In 1800 there were only 7,600 settlers in Mississippi. By 1820 this number had grown to 75,448. Ten years later, the U.S. Census put the state’s population at 136,621. The 1860 census showed a population of 791,305. Much of this rapid growth was due to the immigration of farmers who were looking for land to grow cotton. Cotton was Mississippi’s most important crop, and, by the eve of the Civil War, Mississippi produced more cotton than any other state. Although only a small minority of the whites in the state were large plantation owners, owners of the big plantations held most of the economic and political power. Reliance on slave labor meant that the state had a huge slave population, with slaves of African descent far outnumbering whites. Because there were so many people held in bondage, Mississippi’s slave laws were among the harshest in the South.
By the 1850’s the southern states, which were dependent on agriculture and slavery, were losing control over the U.S. Congress and presidency to the industrialized North. Many southerners believed that the southern way of life, including the institution of slavery, could only be preserved by seceding from the United States. In 1861, after the election of President Abraham Lincoln, southern states began declaring their independence. Mississippi was the second state to secede, and Mississippi planter and former U.S. senator Jefferson Davis became president of the Confederate States of America.
About eighty thousand Mississippians fought for the Confederacy, and almost one-third of them died in the Civil War. Many counties in Mississippi also saw an internal civil war, as small farmers who opposed secession from the Union organized themselves to fight against the Confederacy. Fighting ravaged the state, and the forces of U.S. general William Tecumseh Sherman were especially destructive in their efforts to defeat the rebellious southerners.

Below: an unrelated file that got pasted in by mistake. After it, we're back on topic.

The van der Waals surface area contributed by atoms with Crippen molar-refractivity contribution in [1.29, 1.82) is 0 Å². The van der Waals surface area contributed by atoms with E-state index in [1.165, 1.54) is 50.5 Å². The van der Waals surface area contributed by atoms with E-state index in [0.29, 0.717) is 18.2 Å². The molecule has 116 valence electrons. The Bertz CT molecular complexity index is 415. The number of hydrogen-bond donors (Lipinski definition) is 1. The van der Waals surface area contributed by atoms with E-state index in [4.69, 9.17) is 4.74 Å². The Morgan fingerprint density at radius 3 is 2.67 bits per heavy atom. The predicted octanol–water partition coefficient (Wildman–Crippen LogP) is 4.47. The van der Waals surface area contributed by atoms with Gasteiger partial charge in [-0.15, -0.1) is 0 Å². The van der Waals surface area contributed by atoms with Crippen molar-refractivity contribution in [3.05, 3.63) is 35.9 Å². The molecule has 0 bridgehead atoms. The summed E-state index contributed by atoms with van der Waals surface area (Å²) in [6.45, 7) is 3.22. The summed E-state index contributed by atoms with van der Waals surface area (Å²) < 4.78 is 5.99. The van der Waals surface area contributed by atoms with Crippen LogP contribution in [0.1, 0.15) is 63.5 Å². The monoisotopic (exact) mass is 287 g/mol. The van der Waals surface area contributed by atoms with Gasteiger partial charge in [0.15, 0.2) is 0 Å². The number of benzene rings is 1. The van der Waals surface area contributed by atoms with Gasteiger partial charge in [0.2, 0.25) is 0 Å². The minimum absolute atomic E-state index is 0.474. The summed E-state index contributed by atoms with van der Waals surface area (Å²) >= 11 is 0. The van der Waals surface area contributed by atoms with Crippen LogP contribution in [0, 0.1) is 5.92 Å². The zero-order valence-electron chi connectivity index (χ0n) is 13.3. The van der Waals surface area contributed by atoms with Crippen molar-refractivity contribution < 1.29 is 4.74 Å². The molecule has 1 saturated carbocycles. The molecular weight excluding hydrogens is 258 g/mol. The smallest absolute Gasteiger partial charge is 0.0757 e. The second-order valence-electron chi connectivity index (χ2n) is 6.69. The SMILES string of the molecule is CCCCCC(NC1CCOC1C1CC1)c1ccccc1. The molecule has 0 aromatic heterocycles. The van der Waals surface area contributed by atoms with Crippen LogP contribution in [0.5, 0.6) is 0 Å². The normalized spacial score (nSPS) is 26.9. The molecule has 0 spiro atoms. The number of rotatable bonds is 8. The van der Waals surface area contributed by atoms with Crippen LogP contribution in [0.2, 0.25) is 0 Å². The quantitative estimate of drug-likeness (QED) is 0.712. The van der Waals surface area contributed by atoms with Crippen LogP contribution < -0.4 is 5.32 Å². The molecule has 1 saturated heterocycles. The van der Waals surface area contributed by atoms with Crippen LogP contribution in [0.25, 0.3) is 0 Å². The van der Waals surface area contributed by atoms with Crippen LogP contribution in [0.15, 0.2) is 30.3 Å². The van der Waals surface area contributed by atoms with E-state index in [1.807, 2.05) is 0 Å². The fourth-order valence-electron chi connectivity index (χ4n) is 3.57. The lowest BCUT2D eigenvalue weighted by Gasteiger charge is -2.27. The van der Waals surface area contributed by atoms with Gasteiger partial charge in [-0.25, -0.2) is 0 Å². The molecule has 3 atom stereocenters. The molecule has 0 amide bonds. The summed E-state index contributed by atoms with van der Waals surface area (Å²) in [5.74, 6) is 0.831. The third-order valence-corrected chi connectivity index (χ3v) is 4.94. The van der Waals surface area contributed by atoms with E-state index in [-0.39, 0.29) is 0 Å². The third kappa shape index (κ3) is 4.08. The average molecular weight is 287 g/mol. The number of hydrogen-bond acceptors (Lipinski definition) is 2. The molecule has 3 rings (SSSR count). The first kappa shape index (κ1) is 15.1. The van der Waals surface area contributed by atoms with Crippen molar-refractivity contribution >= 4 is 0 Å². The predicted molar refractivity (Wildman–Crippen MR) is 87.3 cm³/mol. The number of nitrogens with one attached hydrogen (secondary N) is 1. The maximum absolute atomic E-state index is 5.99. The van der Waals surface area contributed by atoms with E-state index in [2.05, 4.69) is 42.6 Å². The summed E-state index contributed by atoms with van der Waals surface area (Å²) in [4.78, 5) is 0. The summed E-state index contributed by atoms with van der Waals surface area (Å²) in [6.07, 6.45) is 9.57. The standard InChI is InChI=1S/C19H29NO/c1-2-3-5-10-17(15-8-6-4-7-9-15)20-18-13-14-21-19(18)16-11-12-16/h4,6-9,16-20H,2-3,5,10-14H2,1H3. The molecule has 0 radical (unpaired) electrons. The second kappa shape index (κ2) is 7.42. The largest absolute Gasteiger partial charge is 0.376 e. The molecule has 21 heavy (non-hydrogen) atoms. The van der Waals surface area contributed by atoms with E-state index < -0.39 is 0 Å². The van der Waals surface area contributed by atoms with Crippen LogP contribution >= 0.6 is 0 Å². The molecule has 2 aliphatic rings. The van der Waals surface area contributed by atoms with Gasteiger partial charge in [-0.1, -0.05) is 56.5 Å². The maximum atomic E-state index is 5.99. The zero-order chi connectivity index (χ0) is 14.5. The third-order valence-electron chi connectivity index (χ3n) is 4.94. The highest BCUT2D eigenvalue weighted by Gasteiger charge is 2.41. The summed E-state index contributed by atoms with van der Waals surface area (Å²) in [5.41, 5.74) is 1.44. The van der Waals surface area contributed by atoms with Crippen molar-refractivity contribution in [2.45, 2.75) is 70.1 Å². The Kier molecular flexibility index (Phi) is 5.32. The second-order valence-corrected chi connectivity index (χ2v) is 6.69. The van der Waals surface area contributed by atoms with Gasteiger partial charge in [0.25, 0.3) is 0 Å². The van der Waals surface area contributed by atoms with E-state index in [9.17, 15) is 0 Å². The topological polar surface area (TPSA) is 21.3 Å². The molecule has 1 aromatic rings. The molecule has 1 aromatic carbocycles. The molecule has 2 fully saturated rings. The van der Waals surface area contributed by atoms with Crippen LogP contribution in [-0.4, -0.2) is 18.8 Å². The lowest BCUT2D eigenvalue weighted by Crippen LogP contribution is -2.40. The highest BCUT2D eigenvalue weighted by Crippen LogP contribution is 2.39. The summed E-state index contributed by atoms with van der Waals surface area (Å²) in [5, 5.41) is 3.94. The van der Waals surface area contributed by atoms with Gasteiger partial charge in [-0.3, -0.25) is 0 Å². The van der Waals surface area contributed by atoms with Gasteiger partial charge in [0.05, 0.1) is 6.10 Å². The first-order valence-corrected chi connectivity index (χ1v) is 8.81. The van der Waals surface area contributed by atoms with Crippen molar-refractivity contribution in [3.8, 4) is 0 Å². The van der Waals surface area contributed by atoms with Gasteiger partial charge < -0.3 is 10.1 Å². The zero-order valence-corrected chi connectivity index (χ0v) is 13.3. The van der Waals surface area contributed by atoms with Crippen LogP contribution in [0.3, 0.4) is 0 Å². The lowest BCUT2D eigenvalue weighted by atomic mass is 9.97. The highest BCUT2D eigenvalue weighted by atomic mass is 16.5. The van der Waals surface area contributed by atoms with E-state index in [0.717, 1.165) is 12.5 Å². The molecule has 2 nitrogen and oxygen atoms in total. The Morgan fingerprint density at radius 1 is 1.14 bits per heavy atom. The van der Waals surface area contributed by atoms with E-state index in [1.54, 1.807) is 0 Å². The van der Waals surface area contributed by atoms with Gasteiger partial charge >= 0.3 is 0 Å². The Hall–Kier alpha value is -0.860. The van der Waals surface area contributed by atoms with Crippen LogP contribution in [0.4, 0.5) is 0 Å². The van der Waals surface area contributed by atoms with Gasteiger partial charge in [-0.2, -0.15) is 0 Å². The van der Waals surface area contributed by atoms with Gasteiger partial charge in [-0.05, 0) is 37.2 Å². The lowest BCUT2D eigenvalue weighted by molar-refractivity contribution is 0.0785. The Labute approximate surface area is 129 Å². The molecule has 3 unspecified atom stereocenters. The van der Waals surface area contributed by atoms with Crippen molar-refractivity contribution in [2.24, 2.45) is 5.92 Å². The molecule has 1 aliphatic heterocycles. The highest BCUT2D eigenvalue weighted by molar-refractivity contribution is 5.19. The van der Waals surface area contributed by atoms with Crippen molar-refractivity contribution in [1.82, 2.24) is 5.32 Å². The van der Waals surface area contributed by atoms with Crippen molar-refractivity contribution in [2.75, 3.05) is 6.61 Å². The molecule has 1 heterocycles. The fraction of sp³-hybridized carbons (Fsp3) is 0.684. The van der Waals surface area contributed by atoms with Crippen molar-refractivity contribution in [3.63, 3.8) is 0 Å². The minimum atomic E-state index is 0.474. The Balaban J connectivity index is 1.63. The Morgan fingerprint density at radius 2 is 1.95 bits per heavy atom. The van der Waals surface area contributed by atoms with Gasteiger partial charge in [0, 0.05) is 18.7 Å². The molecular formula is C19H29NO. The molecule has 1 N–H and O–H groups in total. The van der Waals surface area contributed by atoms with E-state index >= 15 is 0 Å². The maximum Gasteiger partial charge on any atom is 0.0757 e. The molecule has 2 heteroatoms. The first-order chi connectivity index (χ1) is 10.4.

Mississippi’s history of slavery and civil war led to continuing problems of racial inequality. During Reconstruction, the period following the Civil War when Northern troops occupied the defeated lands of the Confederacy, the state’s freed slaves entered political life, although few had sufficient education or experience to hold more than minor offices. By 1875, though, the whites of Mississippi began to retake power. They instituted segregation and, by the early twentieth century, excluded African Americans from public life by laws and terrorism. In some of the counties of the Mississippi Delta, the region where the Mississippi and Yazoo Rivers join together, 80 to 90 percent of the people were African American. Most of them worked as sharecroppers, farmers working the land for a share of the crop, on land owned by whites.
As a consequence of this legacy of slavery, Mississippi became a central battleground of the Civil Rights movement. In 1964, black and white college students working with civil rights organizations traveled to the state for Freedom Summer, to provide educational opportunities to local African Americans and to encourage minority voter registration. After the passage of the Civil Rights Act of 1964 and the Voting Rights Act of 1965, segregation became illegal in the United States, and black Mississippians began to enter public life. By the 1990’s, the Mississippi legislature had the highest percentage of African Americans of any state legislature in the nation. Nevertheless, racial prejudice and poverty in Mississippi’s black population continued to be problems.
Mississippi continued to have an economy based on agriculture well into the twentieth century. However, declining prices for cotton and other agricultural goods contributed to making it the poorest state in the nation by many measures. In 1936 Governor Hugh L. White began an effort to bring industry into the state with his Balance Agriculture with Industry (BAWI) program. World War II helped industrialization, especially in the shipbuilding industry along the Gulf Coast. The period following World War II saw rapid industrialization. By 1990, less than 3 percent of Mississippi’s labor force were employed in agriculture, while almost 23 percent were employed in factories. The state’s largest areas of employment in the late twentieth century were lumber and wood products, furniture, food products, and the manufacture of clothing.
With the disappearance of agricultural jobs, many black Mississippians left the state. The state’s African American population declined from 60 percent of all Mississippians in 1900 to 36 percent in 1990. Most small towns and villages grew smaller or even disappeared after World War II. Most of the state’s population growth in this period took place in the urban areas of Jackson, Biloxi-Gulfport, and Pascagoula-Moss Point. By 1990, nearly half of all the people in the state lived in cities.